The ever popular paper version of the Pocket Guide now finds itself reformatted for the iPhone and WineOfTheWeek has been noodling with it over the past week.
Here’s what we think:
Firstly the app really is simply Hugh’s Pocket Guide to Wine formatted for a mobile device. I know this seems like a statement of the bleedin’ obvious but how a book translates to a mobile device lies in how well it utilises the technology and many fail miserably.
Set against this criteria HJ’sWG does some things really well and other things not so well.
Firstly the guide uses tried and tested search attributes to allow the user to get to the wines quickly. You search by country, grape variety region and Hugh’s own ratings. It’s not the best implementation (for example it does not use the same quick search right hand alpha search bar that you find in iPhone contacts) but it’s much better than thumbing through the book.
You can also filter wines to include only wines identified by Hugh as his ‘favourites’. If you rely on Hugh as your guide then this will work for you rather nicely. However, ask Hugh what his favourite Chilean wines are and you get precisely zero recommendations. This is a real surprise given the great wines that Chile produces. The same applies to Argentina and many of the smaller countries.
This leads us, of course, to the weakness of the app and that’s the lack of content.
The publishers of the paper version are a company called Octopus (owned by publishing giant Hachette) and I fear that they’ve fallen into the trap of simply handing the book with a simple instruction to ‘make this into an app.”
And I’m afraid it simply does not translate. How about this for a poor example of content?. A description of Ridge Vineyards California:
“Founder and Wine Master Paul Draper continues to work his magic here. Supple and harmonious Montebello Cab Sauv from estate is superb. Also outstanding single v’yd Zin from Sonoma, Napa Valley, Sierra Foothills and Paso Robles. Most Zin has gd ageing potential. Outstanding Chard from wild yeast fermentation often overlooked.”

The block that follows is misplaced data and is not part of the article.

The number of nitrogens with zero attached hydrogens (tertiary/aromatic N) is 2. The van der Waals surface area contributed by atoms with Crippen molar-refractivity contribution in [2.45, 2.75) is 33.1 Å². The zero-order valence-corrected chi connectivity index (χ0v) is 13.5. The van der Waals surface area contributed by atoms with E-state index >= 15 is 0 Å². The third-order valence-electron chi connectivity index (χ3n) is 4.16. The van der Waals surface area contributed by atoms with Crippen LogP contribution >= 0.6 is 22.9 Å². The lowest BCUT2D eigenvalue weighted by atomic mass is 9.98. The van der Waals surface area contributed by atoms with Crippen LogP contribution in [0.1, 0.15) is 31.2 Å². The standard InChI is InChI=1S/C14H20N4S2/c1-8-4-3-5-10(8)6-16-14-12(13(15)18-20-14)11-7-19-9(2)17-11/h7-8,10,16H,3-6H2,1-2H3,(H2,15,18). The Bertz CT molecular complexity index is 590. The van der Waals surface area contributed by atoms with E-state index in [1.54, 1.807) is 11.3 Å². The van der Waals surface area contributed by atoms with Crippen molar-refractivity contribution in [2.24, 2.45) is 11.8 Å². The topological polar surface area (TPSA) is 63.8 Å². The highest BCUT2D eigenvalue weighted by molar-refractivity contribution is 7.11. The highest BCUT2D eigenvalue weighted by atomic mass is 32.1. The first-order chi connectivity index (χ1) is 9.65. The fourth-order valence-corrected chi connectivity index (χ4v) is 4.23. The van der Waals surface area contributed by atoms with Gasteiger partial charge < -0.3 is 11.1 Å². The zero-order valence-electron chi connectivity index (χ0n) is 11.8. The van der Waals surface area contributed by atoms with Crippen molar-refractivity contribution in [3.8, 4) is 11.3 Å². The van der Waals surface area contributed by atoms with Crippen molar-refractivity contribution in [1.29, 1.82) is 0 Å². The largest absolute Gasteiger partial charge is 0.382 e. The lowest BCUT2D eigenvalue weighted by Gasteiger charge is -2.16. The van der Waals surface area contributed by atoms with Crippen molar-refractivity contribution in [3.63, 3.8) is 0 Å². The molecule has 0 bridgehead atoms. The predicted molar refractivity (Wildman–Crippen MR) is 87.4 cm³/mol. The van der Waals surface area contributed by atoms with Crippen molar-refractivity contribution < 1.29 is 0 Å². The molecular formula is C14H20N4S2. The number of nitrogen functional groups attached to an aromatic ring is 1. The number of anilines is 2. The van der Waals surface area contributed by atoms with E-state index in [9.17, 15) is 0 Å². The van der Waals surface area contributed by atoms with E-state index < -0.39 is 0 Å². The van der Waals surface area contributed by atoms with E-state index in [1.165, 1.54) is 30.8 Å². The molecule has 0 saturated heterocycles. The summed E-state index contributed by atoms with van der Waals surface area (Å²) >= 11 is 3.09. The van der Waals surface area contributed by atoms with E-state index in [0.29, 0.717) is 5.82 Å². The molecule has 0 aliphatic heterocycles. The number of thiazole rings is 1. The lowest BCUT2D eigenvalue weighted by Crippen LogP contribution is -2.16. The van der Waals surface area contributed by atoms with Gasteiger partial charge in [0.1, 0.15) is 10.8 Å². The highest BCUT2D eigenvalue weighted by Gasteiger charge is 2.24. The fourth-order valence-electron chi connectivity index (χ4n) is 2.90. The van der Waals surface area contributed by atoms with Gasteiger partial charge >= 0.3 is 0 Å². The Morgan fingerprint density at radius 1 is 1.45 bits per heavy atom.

I’m willing to bet that Hugh hasn’t embraced ‘text’ speak and clearly brevity and abbreviations are necessary for a book Pocket Guide but placed on the app the content looks messy and incomplete.
In the above example there’s no listing of the wines from Ridge so I am none the wiser as to what I should be looking for and there is no link out to Ridge Vineyards own excellent website. Again, this app should be the jumping off point to finding out more but it chooses not to be.
Individual pages do give you a chance to add your own notes so the intrepid can effectively enter the content that Hugh has yet to get round to.
And, how about this as a typical example of the content in the ‘A-Z of wine speak’ section.
“Aglianico. Southern Italian. dark, deep and fashionable”
What am I learning from this description? And why doesn’t this term link to the wines of that grape variety available in the app? It seems that the tech team haven’t mapped the database fields very well. If at all.
Hugh is no doubt under pressure to edit, shorten and restrict his recommendations to fit the pagination of a book format. In book publishing you have a limitation of space and this is more acute when you are trying to stuff so much encyclopedic information into a pocket guide.
In the digital world the same restrictions don’t exist so here’s a note to the publishers. The iPhone is the HitchHikers guide to the galaxy not Letts Notes. Perhaps next year, ask Hugh to create content with the app in mind as well as the book. Mr Johnson might be freed up to provide you with something that really makes the device sing.
At £4.99 we demand more than we’ve been given here.
Hugh Johnson also has huge bushy eyebrows.
WineOfTheWeek Rating 2 stars
Current iTunes Rating: 3 stars
View/Buy the app here: There are